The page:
Inflatable decorations, bright lights and New Year paraphernalia are back in Mesqel Square as the holiday fair was opened at Addis Abeba Exhibition Centre. Crowds, about 3,000 a day, and expected to be triple as the Ethiopian New Year approaches next week, made their way to the Exhibition Centre to shop, eat, drink and listen to music. Inside were vendors that paid at least 7,000 Br for a square metre to the Exhibition Centre & Market Development Enterprise, which has organised the fair. The vendors, about a third of them foreign, offer consumer goods from furniture to spices and herbs.



The Exhibition Centre is not the only place where a fair is taking place. Millennium Hall is at the other end of Africa Avenue, which has returned to hosting a holiday exhibition for the first time since the COVID-19 pandemic broke out. Less popular than the veteran Exhibition Centre and less expensive, it is being organised by Century Promotion in five pavilions housing over 100 booths.


For vendors participating in the fairs, the return on investment is divergent. Vendors selling fast-moving consumables, especially those considered necessities, like edible oil, are seeing good business. Purchases of goods consumers can do without are not having a great time. This reflects the country's macroeconomic condition, where inflation is high and business activities are slow.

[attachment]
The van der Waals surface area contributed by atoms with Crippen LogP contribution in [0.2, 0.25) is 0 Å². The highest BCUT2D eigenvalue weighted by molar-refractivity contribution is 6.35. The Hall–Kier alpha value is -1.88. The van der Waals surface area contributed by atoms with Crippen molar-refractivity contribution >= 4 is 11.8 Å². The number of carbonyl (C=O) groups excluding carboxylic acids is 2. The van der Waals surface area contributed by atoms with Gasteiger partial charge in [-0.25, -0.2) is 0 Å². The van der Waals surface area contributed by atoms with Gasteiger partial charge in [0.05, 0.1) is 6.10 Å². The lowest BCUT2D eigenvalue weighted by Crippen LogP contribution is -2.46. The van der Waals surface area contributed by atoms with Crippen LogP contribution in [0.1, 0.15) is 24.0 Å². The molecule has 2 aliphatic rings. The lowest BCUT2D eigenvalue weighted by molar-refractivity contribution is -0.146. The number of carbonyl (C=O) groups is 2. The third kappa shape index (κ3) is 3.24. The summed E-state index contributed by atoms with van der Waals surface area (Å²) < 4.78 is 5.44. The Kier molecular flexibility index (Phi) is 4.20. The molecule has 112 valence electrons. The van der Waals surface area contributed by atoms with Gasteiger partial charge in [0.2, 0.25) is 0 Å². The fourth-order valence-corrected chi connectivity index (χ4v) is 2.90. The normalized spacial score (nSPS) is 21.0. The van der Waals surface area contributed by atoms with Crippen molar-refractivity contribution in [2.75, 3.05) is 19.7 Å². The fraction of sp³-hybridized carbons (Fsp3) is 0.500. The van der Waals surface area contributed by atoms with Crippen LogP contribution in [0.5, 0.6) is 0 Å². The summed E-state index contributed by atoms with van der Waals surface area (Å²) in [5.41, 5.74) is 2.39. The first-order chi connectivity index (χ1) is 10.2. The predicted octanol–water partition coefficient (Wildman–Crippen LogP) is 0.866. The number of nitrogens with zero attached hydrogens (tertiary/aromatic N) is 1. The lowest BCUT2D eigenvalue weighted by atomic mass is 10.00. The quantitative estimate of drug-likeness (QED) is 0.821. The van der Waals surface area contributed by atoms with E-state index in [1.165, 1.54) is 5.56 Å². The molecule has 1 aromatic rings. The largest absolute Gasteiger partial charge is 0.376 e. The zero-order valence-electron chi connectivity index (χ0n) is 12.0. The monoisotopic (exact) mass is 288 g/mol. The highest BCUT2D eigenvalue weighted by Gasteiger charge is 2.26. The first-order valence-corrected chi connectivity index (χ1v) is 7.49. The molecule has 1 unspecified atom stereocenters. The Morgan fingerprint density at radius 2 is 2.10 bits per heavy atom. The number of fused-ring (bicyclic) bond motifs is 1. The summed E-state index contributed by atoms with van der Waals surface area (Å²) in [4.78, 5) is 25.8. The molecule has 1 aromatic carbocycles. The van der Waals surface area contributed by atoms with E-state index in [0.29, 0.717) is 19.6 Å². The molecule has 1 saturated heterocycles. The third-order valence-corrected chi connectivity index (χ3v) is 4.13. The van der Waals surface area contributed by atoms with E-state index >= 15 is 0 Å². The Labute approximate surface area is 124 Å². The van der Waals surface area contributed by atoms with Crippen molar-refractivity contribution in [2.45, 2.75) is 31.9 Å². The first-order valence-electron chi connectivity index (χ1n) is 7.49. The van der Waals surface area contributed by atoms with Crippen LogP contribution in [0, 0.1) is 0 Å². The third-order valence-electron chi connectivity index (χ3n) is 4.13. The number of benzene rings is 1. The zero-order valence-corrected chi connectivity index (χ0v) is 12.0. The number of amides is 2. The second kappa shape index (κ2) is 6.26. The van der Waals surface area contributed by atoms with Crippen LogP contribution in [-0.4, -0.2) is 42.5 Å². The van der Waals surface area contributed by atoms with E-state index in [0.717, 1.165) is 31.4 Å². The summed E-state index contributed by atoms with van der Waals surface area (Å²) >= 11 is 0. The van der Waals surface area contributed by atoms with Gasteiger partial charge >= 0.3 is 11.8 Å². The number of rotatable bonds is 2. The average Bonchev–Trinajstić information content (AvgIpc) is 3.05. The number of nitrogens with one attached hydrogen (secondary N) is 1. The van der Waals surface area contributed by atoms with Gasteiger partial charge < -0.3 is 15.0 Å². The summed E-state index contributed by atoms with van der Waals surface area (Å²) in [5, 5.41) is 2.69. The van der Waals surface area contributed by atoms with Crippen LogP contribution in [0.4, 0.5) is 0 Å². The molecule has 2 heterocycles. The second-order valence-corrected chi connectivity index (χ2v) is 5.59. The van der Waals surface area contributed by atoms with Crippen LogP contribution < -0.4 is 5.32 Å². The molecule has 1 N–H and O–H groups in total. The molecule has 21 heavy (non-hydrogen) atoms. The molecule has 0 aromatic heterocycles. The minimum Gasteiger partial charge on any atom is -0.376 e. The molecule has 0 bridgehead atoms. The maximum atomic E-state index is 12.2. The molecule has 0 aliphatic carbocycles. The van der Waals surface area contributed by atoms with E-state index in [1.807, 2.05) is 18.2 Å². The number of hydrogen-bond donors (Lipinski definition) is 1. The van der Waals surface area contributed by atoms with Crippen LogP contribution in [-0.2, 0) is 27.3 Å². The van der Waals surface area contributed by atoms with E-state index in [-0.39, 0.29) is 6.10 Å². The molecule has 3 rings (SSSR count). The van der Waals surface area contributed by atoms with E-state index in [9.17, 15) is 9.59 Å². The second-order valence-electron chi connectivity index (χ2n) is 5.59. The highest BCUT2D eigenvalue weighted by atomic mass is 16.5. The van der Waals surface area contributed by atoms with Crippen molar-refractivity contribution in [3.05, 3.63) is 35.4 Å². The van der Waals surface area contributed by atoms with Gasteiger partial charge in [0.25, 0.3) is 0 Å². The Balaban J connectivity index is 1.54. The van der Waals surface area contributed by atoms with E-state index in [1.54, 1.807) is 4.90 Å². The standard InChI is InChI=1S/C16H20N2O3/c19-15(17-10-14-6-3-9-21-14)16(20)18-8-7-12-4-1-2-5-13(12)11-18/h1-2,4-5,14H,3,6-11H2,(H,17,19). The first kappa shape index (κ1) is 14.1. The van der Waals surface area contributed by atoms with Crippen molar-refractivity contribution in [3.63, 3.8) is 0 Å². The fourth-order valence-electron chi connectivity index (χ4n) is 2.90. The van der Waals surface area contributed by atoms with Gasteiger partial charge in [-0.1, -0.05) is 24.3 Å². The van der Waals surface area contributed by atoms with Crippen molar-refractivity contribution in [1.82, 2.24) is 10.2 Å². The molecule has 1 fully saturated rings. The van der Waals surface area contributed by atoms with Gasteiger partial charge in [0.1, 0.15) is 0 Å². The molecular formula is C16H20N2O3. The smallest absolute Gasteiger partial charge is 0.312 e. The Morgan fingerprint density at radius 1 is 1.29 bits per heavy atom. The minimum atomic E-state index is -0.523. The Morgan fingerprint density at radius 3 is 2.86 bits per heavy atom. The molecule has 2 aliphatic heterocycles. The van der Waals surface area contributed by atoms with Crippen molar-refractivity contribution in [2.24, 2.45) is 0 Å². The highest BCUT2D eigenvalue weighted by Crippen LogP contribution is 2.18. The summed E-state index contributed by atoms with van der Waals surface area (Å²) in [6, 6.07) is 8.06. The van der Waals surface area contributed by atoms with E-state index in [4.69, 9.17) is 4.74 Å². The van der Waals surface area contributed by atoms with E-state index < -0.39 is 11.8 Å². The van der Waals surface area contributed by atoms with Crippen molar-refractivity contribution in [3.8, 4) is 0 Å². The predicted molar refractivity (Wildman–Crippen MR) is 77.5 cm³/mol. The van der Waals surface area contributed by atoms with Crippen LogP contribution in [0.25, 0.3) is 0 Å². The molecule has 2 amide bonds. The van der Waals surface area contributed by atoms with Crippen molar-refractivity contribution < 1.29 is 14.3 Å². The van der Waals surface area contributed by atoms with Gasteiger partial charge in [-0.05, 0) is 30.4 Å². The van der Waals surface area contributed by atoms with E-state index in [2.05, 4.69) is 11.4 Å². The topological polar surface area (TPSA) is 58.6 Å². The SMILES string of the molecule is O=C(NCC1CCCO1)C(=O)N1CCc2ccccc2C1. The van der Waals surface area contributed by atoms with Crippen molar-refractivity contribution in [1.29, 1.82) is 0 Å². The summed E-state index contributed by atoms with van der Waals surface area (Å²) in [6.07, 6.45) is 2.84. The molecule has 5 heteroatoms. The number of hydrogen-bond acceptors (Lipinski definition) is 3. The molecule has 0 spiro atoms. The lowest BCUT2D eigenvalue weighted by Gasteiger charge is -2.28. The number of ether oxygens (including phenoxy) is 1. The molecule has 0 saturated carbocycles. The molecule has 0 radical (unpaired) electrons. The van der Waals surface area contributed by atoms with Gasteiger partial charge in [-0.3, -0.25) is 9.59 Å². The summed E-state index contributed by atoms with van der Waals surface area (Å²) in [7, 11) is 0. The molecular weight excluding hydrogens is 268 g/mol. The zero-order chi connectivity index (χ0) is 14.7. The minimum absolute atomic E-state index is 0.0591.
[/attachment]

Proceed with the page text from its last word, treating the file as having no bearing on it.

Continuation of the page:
Runaway inflation, which has shown little sign of slowing down, surpassed the 30pc mark in August last year.  It has not slowed down since. The latest figure is no different. Food inflation stands at 35pc with prices for most cereals continuing to rise. Non-food inflation came in at a little over 30pc. Holidays may be a time of festivities, but they are not a shield against high prices.


You can read the full story    here    



PUBLISHED ON Sep 03,2022 [ VOL 23 , NO 1166]


How useful was this post?

Click on a star to rate it!

Average rating 0 / 5. Vote count: 0

No votes so far! Be the first to rate this post.





Put your comments here




Editors' Pick



Editorial